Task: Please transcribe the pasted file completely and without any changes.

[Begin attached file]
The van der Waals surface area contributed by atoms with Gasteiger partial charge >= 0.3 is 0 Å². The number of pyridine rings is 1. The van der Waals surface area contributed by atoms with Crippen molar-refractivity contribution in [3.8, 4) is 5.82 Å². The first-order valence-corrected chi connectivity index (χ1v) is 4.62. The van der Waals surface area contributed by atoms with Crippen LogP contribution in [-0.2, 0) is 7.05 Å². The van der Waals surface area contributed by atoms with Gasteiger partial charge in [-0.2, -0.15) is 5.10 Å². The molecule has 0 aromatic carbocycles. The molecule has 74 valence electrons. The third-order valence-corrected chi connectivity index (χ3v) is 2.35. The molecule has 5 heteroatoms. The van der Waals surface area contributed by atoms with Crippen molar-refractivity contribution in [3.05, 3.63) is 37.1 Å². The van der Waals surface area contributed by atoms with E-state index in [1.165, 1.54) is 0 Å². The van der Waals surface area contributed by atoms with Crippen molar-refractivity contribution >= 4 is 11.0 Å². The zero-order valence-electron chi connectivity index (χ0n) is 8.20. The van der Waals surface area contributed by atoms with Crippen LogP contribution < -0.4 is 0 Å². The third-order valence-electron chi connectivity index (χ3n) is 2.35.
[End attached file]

The van der Waals surface area contributed by atoms with Gasteiger partial charge >= 0.3 is 0 Å². The number of pyridine rings is 1. The van der Waals surface area contributed by atoms with Crippen molar-refractivity contribution in [3.8, 4) is 5.82 Å². The first-order valence-corrected chi connectivity index (χ1v) is 4.62. The van der Waals surface area contributed by atoms with Crippen LogP contribution in [-0.2, 0) is 7.05 Å². The van der Waals surface area contributed by atoms with Gasteiger partial charge in [-0.2, -0.15) is 5.10 Å². The molecule has 0 aromatic carbocycles. The molecule has 74 valence electrons. The third-order valence-corrected chi connectivity index (χ3v) is 2.35. The molecule has 5 heteroatoms. The van der Waals surface area contributed by atoms with Crippen molar-refractivity contribution in [3.05, 3.63) is 37.1 Å². The van der Waals surface area contributed by atoms with E-state index in [1.165, 1.54) is 0 Å². The van der Waals surface area contributed by atoms with Crippen molar-refractivity contribution >= 4 is 11.0 Å². The zero-order valence-electron chi connectivity index (χ0n) is 8.20. The van der Waals surface area contributed by atoms with Crippen LogP contribution < -0.4 is 0 Å². The third-order valence-electron chi connectivity index (χ3n) is 2.35.